Niyo: Stunted UM lacking senior savvy when needed most

John Niyo
The Detroit News
Iowa guard Mike Gesell, bottom, reaches for the loose ball, competing with Michigan guard Zak Irvin, top, in the first half Saturday.

Ann Arbor — This was Senior Night, and these were senior moments.

Only there weren’t any seniors in uniform for the Wolverines. They were all playing for other team.

And not surprisingly, the other team won going away Saturday night, as Michigan — an NCAA Tournament bubble team desperate for a win on its home court — was left deflated again by a more talented and far more experienced Iowa team in an 81-71 loss at Crisler Center.

This was Michigan’s best chance — if not its last one — to bolster its postseason credentials, facing the 15th-ranked Hawkeyes — losers of four in a row coming in — on their home floor in the regular-season finale.

But Senior Night carried a particularly melancholy feel for this Michigan team, with its two seniors in street clothes. Caris LeVert and Spike Albrecht, the final 40 percent of a freshman class that played for a national championship in 2013 and nearly made another Final Four run as sophomores, are idled by injuries that forced them to miss the majority of this season.

Albrecht, a trusted guard and unquestioned leader, had to call it quits back in early December as he struggled to come back from offseason hip surgeries. LeVert, the team’s best player and would-be All-America candidate, finally shut it down last week after missing 15 of the last 16 games with an undisclosed lower-leg injury.

John Beilein: UM will embrace NCAA or NIT bid

And as the Wolverines came out firing blanks Saturday, falling behind by double-digits early and never once regaining the lead, it was obvious there’s something irreplaceable missing here.

No swagger

“I mean, we missed 'em in every moment,” Michigan coach John Beilein said, when asked about the seniors he’d lost before his team was ready. “We missed 'em in the beginning of games, in the locker rooms, in practice. But we had to get over that, and we’ve all been over that.”

They just can’t get past it. Not against the better teams in the Big Ten, which is what this Iowa team is, particularly when its best player is feeling loose and unencumbered by bracket worries or fashion sense.

With LeVert in a suit and tie, there was only one NBA player in uniform Saturday night.

That was Iowa senior Jarrod Uthoff, a Wooden Award finalist who came in as the Big Ten’s second-leading scorer — Michigan State’s Denzel Valentine is No. 1 — and left with 29 points, seven rebounds, three blocks and four steals.

Uthoff, a 6-foot-9 matchup nightmare for the Wolverines, shook off a recent shooting slump and buried his first two three-point attempts, quickly setting the tone for the night.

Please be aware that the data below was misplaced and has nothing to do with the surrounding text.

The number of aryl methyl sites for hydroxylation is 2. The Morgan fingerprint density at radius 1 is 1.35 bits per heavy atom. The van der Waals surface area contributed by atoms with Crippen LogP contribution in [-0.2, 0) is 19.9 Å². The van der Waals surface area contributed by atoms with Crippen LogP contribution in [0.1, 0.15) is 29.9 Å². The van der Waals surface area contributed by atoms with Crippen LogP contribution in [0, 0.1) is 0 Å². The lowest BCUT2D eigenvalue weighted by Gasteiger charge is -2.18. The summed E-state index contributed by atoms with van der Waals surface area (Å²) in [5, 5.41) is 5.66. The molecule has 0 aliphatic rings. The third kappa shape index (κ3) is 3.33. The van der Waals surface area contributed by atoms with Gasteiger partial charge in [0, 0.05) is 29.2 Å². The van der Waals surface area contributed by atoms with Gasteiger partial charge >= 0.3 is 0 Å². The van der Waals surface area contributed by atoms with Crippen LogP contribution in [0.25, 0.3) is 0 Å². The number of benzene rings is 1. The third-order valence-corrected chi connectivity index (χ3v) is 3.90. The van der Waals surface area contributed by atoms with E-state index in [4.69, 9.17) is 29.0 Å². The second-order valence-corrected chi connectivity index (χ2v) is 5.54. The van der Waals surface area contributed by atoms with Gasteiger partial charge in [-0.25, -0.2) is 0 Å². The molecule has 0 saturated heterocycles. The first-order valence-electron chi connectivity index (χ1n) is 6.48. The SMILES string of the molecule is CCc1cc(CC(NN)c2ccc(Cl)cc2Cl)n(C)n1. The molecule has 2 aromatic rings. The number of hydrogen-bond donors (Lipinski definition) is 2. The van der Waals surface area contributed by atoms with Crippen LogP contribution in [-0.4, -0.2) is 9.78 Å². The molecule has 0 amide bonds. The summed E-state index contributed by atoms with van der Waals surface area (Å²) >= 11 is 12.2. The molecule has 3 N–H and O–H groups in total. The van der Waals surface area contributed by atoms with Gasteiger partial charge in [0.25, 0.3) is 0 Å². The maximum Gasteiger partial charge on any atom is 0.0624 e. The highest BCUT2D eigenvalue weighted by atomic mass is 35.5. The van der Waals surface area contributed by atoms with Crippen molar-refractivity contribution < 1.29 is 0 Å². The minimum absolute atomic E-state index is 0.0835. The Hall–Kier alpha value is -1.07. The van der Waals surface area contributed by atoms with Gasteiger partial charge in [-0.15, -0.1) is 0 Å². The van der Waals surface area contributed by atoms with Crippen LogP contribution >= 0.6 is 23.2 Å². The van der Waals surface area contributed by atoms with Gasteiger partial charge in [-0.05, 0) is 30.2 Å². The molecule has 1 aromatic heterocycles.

Midway through the first half, the score was Uthoff 13, Michigan 12.

“And when he’s playing like that,” Iowa coach Fran McCaffery said, “it changes everything for us.”

But for McCaffery, whose team was ranked No. 5 in the country a month ago after a 10-1 start in Big Ten play, what really has changed the last two seasons is his team’s maturity level. At least in a basketball sense, as he now dresses a starting lineup that includes a junior and four seniors who've won 88 games in four years.

One of them, point guard Mike Gesell, finished with a game-high 11 assists Saturday. Another, center Adam Woodbury, had a game-high 11 rebounds. Together, the four seniors combined for 56 points, including the Hawkeyes’ final 12 after the Wolverines had cut a 15-point deficit to 59-54 with 6:13 to play.

Frayed and frazzled

Meanwhile, after they’d whipped the spring break-depleted crowd into a frenzy, the Wolverines came unraveled. They had straight empty possessions — a quick-trigger miss from deep and a careless turnover by Zak Irvin, and an awkward driving attempt by Duncan Robinson — to effectively end the upset bid, and maybe their NCAA bid in the process.

“We just had a couple times where we needed to have more poise during that run,” Beilein said. “And I get it: Everyone was all jacked up and ready to go. But that’s not the way we need to respond.”

NCAA bid likely pipe dream for UM after Iowa loss

We’ll see how they respond now, as the No. 8 seed facing a fellow lightweight in the first round of the Big Ten tourney Thursday in Indianapolis. But a win there would do little to boost their NCAA stock, and it would lead to another must-win mismatch, facing top-seeded Indiana in a road environment Friday.

Beilein didn’t waste much time Saturday night trying to lobby for his team. Sure, they finished with a winning record in the conference. And yes, they boast a few quality wins over top-25 teams in Maryland, Purdue and Texas without any bonafide bad losses.

But they’re now 3-11 against RPI Top 100 teams, and Beilein and his players all know there’s not much air left in their bubble.

Robinson, who had another rough shooting night (2-for-9), said he “absolutely” thinks the Wolverines can still make the NCAA Tournament. But as for what it’ll take?

“Win,” he said. “Win the next couple games.”

That was the discussion among the players — LeVert and Albrecht included  before the coaches had made their way back to the postgame locker room.

“The talk we just had is, we know it’s not over,” junior point guard Derrick Walton said. “We’re not too proud of the losses we have. But we’re gonna play this thing all the way out.”

All they can say for sure about what lies ahead, though, is that it’ll be an experience. And that’s something these Wolverines could use.